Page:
You can already mitigate it with `await undefined` or similar.

On Wed, Nov 30, 2016, 12:16 Jeremy Martin <jmar...@gmail.com> wrote:

> When mixing callback logic with async functions, it's up to the programmer
> to choose the callback semantics that they want.
>
> Forcing execution of the async function into a future task prohibits logic
> that requires immediate invocation of a callback, whereas the existing
> semantics allow for both immediate and future invocation. At any rate, I
> assume this ship has sailed. This is a pretty foundational change to make
> in a Stage 4 proposal.
>

I wouldn't quite argue that. Delaying the initial run by a tick won't be
much of a change, IMHO. Most async functions don't require synchronous
action because that's not what they're designed for. It's also generally
bad practice to rely on promise scheduling order anyways.

I do agree with you that it is a bad idea, even irrespective of the
feature's status, for the above reason of things like `ev.preventDefault()`.


> On Tue, Nov 29, 2016 at 11:15 AM, Paolo Amadini <paolo.02....@amadzone.org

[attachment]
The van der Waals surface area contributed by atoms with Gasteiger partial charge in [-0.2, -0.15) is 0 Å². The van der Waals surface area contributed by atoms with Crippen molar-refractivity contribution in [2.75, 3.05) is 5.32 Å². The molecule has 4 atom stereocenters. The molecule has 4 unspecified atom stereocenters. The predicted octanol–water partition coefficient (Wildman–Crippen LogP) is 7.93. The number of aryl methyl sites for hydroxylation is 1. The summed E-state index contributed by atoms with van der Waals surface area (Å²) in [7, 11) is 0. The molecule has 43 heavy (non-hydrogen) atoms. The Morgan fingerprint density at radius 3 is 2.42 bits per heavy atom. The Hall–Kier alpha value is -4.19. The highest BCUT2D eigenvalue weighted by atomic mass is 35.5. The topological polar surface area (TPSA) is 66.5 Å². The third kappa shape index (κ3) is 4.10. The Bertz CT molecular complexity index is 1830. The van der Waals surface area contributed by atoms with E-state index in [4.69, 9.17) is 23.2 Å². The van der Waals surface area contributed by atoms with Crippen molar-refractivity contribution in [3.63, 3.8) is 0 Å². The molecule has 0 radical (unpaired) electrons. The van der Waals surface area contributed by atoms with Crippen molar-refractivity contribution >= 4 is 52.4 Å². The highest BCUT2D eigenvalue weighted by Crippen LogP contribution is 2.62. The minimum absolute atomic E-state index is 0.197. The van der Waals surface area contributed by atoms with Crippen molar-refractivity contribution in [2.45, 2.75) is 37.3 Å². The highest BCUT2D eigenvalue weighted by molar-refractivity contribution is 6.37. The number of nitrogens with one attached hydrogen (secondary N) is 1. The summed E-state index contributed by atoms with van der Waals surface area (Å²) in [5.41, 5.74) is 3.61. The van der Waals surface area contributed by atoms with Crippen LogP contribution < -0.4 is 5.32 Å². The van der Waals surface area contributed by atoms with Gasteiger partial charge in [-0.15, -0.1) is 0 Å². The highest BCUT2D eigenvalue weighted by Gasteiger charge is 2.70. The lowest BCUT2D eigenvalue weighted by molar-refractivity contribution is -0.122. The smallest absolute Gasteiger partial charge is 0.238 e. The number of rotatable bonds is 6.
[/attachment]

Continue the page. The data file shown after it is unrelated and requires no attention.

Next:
> > wrote:
>
> As I understand it, as currently specified, the first part of an async
> function, before the first await statement, is executed synchronously.
>
> This is subject to subtle bugs when used with callbacks, which may be
> common with DOM event handlers. Take the following code example:
>
> ```js
> let someCondition = false;
>
> async function onClick(event) {
>   if (someCondition) {
>     await Promise.resolve(); // Or any other async function.
>   }
>   event.stopPropagation();
> }
>
> let called = false;
> onClick({ stopPropagation: () => called = true }).catch(console.error);
> console.log("Called:", called);
> ```
>
> The callback is called synchronously or not based on someCondition.
>
> The behavior would be more consistent if the first part of the function
> was scheduled at the next microtask, in other words it would be like
> having an implicit `await Promise.resolve();` at the beginning of every
> async function.
>
> This would not allow async functions to invoke callbacks for DOM events
> at all, without wrapping them in a normal function. Using an async
> function as an event handler directly wouldn't be a good practice
> anyways, because if the async function throws an exception it would
> lead to an unhandled rejection, as if the `.catch()` in the example above
> was missing.
>
> Is the current scheduling a deliberate choice?
>
> I'm asking because async functions have just been implemented in the
> Mozilla JS engine, and it would be good to know that this is what we
> want before async functions get widespread use in our codebase.
>
> Cheers,
> Paolo
> _______________________________________________
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>
>
>
>
> --
> Jeremy Martin
> 661.312.3853
> http://devsmash.com
> @jmar777
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